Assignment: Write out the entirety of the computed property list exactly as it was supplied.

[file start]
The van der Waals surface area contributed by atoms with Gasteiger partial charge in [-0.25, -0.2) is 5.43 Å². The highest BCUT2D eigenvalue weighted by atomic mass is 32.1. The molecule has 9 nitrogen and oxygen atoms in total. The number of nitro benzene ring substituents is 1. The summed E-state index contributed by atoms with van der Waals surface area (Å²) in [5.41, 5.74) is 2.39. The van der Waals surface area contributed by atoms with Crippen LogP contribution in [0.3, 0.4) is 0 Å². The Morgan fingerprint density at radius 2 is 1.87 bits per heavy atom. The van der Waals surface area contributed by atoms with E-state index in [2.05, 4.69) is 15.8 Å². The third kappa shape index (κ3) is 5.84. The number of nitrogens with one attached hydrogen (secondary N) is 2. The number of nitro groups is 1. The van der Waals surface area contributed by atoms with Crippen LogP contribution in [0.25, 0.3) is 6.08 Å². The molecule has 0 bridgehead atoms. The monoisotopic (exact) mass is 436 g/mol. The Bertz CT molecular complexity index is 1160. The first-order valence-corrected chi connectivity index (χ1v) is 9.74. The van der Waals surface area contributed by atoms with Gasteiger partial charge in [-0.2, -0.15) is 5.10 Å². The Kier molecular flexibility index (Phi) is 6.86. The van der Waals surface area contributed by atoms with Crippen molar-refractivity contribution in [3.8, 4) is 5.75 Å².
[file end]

The van der Waals surface area contributed by atoms with Gasteiger partial charge in [-0.25, -0.2) is 5.43 Å². The highest BCUT2D eigenvalue weighted by atomic mass is 32.1. The molecule has 9 nitrogen and oxygen atoms in total. The number of nitro benzene ring substituents is 1. The summed E-state index contributed by atoms with van der Waals surface area (Å²) in [5.41, 5.74) is 2.39. The van der Waals surface area contributed by atoms with Crippen LogP contribution in [0.3, 0.4) is 0 Å². The Morgan fingerprint density at radius 2 is 1.87 bits per heavy atom. The van der Waals surface area contributed by atoms with E-state index in [2.05, 4.69) is 15.8 Å². The third kappa shape index (κ3) is 5.84. The number of nitrogens with one attached hydrogen (secondary N) is 2. The number of nitro groups is 1. The van der Waals surface area contributed by atoms with Crippen LogP contribution in [0.25, 0.3) is 6.08 Å². The molecule has 0 bridgehead atoms. The monoisotopic (exact) mass is 436 g/mol. The Bertz CT molecular complexity index is 1160. The first-order valence-corrected chi connectivity index (χ1v) is 9.74. The van der Waals surface area contributed by atoms with Gasteiger partial charge in [-0.2, -0.15) is 5.10 Å². The Kier molecular flexibility index (Phi) is 6.86. The van der Waals surface area contributed by atoms with Crippen molar-refractivity contribution in [3.8, 4) is 5.75 Å².